2.2. Cell Culture

The SGC-7901 human gastric cancer cell line and THP-1 human monocytic cell line were purchased from the Stem Cell Bank of the Chinese Academy of Sciences (Shanghai, China). The SGC-7901 cells were maintained in RPMI 1640 medium (Invitrogen, Carlsbad, CA, USA) supplemented with 10% heat-inactivated fetal bovine serum (FBS; Gibco, Australia). The THP-1 cells were maintained in RPMI 1640 medium supplemented with 10% FBS and 0.05 mM β-Mer (Invitrogen). All cells were cultured in a humidified incubator at 37°C and 5% CO2.

2.3. Cell Proliferation Assay

SGC-7901 gastric cancer cells were treated with NVD, NVD65, NVD75, or NVD85 at concentrations of 10, 20, 40, and 80 mg/mL, and cell proliferation was determined by the Cell Counting Kit-8 assay (CCK-8; Dojindo, Kumamoto, Japan). Briefly, SGC-7901 cells (5 × 103 cells/well) were seeded separately in 96-well plates and cultured in medium with or without NVD. Each group had three replicates and there was also a blank control. After 24, 48, and 72 h, 100 μL fresh culture medium and 10 μL CCK-8 solution were added to each well and incubated at 37°C for 1–4 h. The absorbance (A) was detected at 450 nm using a microplate reader (Bio-Rad, Hercules, CA, USA). The cell inhibition rate was calculated based on the background corrected absorbance using the following formula: inhibition rate (%) = (1−A experimental well/A untreated control well) × 100%, where A is the absorbance.

2.4. Stimulation of THP-1 by NVD

THP-1 cells (5 × 104 cells/well) were incubated with different concentrations of NVD (0.312, 0.625, 1.25, 2.5, 5, 10, and 20 mg/mL; phosphate-buffered saline [PBS] was the control) with or without 10% FBS for 48 h. Morphological changes of THP-1 were observed, and cell proliferation was detected by the CCK-8 method using the following formula: proliferation rate (%) = A experimental well/A untreated control well × 100%, where A is the absorbance.

2.5. Enzyme-Linked Immunosorbent Assay (ELISA)

After treatment with 5 mg/mL NVD in serum-free medium for 48 h, the cell culture medium of THP-1 was collected and centrifuged at 10,000 rpm for 5 min, and the supernatant was centrifuged again at 4,000 × g to 200 μL by ultrafiltration using the Amicon Ultra-4 Centrifugal Filter Unit (Millipore, Burlington, MA, USA) for further concentration. All procedures were performed at 4°C. The prepared supernatant samples were stored at −20°C and cytokine detection was performed within 1 week. The concentrations of inflammatory cytokines (interleukin-6 (IL-6), tumor necrosis factor-alpha (TNF-α), IL-12p40, interferon gamma (IFN-γ), and IL-10) were determined by ELISA (eBioscience, San Diego, CA, USA) according to the manufacturer’s instructions.

2.6. Flow Cytometry Analysis of THP-1 Dendritic Cells (DCs)

THP-1 cells were cultured in serum-free medium containing 5 mg/mL NVD or PBS control for 48 h to induce THP-1 DCs. Then, the cultured cells were washed, suspended in cold fluorescence-activated cell sorting (FACS) solution, and stained with specific monoclonal antibodies (5 μL/test) against cluster of differentiation 11c (CD11c), CD40, CD80, CD83, CD86, HLA-DR, or isotype controls (eBioscience) for 30 min. Then cells were washed twice, resuspended in 500 μL cold FACS solution, and analyzed by flow cytometry (FACS Canton II; BD Biosciences, San Jose, CA, USA).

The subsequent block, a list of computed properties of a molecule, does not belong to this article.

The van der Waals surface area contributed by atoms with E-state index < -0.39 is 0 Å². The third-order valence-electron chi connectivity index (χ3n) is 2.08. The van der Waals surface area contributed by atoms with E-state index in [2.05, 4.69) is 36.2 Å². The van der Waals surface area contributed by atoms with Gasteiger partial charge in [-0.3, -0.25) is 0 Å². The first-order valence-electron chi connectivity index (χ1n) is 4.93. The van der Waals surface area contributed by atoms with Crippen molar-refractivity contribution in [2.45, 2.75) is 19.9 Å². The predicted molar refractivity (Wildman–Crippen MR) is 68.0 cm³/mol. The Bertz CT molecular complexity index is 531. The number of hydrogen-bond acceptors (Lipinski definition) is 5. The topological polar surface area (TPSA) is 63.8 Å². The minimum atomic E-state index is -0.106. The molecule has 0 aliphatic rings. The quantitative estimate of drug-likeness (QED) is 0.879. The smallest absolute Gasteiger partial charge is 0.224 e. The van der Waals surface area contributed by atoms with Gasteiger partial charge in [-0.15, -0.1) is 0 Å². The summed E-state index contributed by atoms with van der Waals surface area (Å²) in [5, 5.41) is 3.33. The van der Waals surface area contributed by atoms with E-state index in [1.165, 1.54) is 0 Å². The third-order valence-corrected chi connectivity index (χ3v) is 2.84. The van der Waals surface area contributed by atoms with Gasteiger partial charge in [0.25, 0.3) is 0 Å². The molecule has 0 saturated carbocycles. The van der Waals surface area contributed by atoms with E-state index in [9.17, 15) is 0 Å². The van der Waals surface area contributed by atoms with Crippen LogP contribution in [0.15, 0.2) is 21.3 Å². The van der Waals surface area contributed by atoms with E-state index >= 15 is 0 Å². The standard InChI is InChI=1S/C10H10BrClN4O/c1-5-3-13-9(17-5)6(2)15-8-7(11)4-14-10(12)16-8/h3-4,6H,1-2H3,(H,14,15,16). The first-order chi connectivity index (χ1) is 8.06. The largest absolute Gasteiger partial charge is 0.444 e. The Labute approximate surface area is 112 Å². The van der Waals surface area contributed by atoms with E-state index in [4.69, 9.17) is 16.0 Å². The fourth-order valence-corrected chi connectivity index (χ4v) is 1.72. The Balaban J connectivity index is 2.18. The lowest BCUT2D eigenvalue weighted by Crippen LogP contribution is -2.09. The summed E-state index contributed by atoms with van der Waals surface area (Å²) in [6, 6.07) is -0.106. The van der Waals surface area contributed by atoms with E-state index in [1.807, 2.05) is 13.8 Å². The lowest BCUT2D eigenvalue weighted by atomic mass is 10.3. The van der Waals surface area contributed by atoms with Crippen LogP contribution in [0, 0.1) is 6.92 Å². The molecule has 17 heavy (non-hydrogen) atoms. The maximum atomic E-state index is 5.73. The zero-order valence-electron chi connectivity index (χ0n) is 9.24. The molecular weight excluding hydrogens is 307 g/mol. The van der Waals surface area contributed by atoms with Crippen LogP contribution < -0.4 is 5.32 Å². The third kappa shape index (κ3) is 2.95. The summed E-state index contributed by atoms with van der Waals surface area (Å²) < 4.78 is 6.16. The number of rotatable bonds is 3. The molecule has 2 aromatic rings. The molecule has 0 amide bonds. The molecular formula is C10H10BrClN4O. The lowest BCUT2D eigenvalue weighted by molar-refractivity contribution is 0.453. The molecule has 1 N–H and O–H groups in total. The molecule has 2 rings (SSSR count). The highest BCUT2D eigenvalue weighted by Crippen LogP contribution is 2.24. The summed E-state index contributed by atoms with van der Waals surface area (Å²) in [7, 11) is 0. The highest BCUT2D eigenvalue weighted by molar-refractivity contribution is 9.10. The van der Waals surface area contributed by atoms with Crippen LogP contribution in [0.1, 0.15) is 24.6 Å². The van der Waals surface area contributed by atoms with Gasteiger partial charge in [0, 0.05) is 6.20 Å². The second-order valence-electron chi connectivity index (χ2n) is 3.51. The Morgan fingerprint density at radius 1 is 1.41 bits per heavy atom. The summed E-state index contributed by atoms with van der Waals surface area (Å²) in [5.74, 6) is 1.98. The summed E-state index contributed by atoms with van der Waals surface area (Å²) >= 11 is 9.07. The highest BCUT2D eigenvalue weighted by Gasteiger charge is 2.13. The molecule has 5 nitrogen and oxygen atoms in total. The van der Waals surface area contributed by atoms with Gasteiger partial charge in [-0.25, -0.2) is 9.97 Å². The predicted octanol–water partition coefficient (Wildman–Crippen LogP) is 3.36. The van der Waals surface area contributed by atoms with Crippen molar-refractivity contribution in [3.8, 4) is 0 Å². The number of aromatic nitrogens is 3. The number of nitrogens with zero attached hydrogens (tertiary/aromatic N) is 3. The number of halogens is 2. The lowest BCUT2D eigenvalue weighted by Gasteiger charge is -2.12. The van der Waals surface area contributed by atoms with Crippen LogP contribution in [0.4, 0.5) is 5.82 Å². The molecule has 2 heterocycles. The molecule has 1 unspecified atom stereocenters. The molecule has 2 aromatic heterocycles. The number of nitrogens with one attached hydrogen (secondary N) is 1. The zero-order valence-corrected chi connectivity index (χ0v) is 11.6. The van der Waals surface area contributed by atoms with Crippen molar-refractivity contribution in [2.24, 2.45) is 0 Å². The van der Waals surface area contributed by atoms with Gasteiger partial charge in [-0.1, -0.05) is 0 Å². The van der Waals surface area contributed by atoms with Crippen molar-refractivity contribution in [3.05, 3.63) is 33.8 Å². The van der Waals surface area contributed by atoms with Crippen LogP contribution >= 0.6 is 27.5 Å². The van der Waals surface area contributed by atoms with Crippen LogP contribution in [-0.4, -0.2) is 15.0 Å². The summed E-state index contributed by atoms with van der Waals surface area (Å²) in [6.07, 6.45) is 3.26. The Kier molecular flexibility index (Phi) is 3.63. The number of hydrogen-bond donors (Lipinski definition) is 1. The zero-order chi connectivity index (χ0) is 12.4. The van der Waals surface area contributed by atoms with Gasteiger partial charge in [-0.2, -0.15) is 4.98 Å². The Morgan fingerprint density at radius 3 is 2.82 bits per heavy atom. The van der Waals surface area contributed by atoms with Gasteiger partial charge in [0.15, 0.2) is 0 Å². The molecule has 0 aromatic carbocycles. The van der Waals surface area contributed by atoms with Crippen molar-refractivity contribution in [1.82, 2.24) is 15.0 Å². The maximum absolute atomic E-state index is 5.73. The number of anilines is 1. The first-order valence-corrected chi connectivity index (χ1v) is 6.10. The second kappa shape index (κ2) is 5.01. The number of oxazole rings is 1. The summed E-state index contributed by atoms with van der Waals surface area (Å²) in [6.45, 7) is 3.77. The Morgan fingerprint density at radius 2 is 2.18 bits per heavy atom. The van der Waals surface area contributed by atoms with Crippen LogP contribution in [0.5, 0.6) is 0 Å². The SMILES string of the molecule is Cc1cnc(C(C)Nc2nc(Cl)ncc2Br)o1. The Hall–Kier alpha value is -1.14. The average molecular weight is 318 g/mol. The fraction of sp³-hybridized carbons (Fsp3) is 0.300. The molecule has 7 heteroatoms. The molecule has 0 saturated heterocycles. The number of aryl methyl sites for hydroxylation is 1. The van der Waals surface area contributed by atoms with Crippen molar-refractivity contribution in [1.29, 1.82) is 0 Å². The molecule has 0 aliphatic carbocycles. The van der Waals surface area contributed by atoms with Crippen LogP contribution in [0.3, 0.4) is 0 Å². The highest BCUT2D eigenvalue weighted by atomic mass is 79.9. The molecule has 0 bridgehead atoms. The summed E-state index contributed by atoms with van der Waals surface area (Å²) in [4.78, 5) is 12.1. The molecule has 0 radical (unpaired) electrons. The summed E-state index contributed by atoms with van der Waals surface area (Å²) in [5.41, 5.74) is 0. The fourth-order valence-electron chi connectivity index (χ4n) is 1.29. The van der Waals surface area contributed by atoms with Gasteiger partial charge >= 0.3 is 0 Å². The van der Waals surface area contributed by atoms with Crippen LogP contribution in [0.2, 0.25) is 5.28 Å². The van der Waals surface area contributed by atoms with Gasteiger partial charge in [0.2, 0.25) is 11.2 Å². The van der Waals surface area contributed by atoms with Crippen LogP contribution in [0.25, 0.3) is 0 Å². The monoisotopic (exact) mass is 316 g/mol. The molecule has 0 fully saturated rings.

2.7. Endocytosis

NVD-stimulated THP-1 DCs were washed and resuspended at a concentration of 2.5 × 105 cells/mL in culture medium containing 1 mg/mL FITC-labeled 40 kDa dextran (Sigma-Aldrich, St. Louis, MO, USA) and incubated for 10 min at 37°C. As a control, cells were incubated in the same medium or in medium without FITC-labeled 40 kDa dextran at 37°C. The cells were washed three times with cold PBS and analyzed by flow cytometry.

2.8. Cell Cycle and Apoptosis Detection

After treatment with 5 mg/mL NVD in serum-free medium for 24 h, the supernatants of THP-1 were collected for continued culture of SGC-7901 for 48 h, and the SGC-7901 cells were then collected and washed twice with cold PBS. We evaluated the SGC-7901 cell cycle with the propidium iodide (PI) staining cell cycle detection kit (Nanjing KeyGen Biotech, Jiangsu, China) and apoptosis induction with the annexin V-FITC/PI apoptosis detection kit (Nanjing KeyGen Biotech) using flow cytometry according to the manufacturer’s instructions.

2.9. Statistical Analyses

All experiments were performed in triplicate and repeated three times. Data are shown as the mean ± standard deviation (SD). Means of multiple groups were compared using one- or two-way analysis of variance (ANOVA). The independent samples t-test was used to compare the means between two groups. The analyses were performed using GraphPad Prism software (GraphPad Software Inc., San Diego, CA, USA) and was considered statistically significant.

3. Results

3.1. High Concentrations of NVD Inhibit Tumor Cell Growth

The inhibition rate (%) of SGC-7901 was calculated after incubation with different concentrations of NVD, NVD65, NVD75, and NVD85 (10, 20, 40, and 80 mg/mL) for 24–72 h with PBS as the control. As shown in Figure 1(a), all four Nidus Vespae extracts significantly inhibited the growth of SGC-7901 cells in a concentration- and time-dependent manner (), and NVD had the strongest inhibitory effects. The inhibition rate markedly increased with the drug concentration (), and the 50% inhibitory concentration (IC50) of NVD on SGC-7901 at 48 h was about 36 mg/mL. However, when the concentration of NVD was less than 10 mg/mL, NVD showed weak proproliferative effects (Figure 1(b)). These results confirm that the regulatory effects of NVD (antiproliferative versus proproliferative) may differ by concentration. We took 10 mg/mL as the cutoff between high and low NVD concentrations and further studied their regulatory effects.